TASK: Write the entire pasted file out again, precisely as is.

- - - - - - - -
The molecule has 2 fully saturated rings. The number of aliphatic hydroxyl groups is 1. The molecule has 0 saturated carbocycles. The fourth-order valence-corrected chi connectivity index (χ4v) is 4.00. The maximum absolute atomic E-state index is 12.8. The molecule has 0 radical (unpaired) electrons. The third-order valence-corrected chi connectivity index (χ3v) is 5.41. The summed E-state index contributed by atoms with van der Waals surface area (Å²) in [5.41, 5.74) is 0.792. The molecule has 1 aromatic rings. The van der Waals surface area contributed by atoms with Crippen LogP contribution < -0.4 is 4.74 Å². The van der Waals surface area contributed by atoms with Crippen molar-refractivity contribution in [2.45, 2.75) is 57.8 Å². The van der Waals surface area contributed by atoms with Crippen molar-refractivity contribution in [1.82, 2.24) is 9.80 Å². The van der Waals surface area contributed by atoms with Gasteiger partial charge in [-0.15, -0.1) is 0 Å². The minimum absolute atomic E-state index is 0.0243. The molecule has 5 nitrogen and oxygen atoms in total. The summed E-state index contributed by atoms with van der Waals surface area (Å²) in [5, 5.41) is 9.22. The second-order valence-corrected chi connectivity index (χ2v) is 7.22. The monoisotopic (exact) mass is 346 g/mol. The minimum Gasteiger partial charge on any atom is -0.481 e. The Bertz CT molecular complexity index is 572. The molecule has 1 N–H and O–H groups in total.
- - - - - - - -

The molecule has 2 fully saturated rings. The number of aliphatic hydroxyl groups is 1. The molecule has 0 saturated carbocycles. The fourth-order valence-corrected chi connectivity index (χ4v) is 4.00. The maximum absolute atomic E-state index is 12.8. The molecule has 0 radical (unpaired) electrons. The third-order valence-corrected chi connectivity index (χ3v) is 5.41. The summed E-state index contributed by atoms with van der Waals surface area (Å²) in [5.41, 5.74) is 0.792. The molecule has 1 aromatic rings. The van der Waals surface area contributed by atoms with Crippen LogP contribution < -0.4 is 4.74 Å². The van der Waals surface area contributed by atoms with Crippen molar-refractivity contribution in [2.45, 2.75) is 57.8 Å². The van der Waals surface area contributed by atoms with Crippen molar-refractivity contribution in [1.82, 2.24) is 9.80 Å². The van der Waals surface area contributed by atoms with Gasteiger partial charge in [-0.15, -0.1) is 0 Å². The minimum absolute atomic E-state index is 0.0243. The molecule has 5 nitrogen and oxygen atoms in total. The summed E-state index contributed by atoms with van der Waals surface area (Å²) in [5, 5.41) is 9.22. The second-order valence-corrected chi connectivity index (χ2v) is 7.22. The monoisotopic (exact) mass is 346 g/mol. The minimum Gasteiger partial charge on any atom is -0.481 e. The Bertz CT molecular complexity index is 572. The molecule has 1 N–H and O–H groups in total.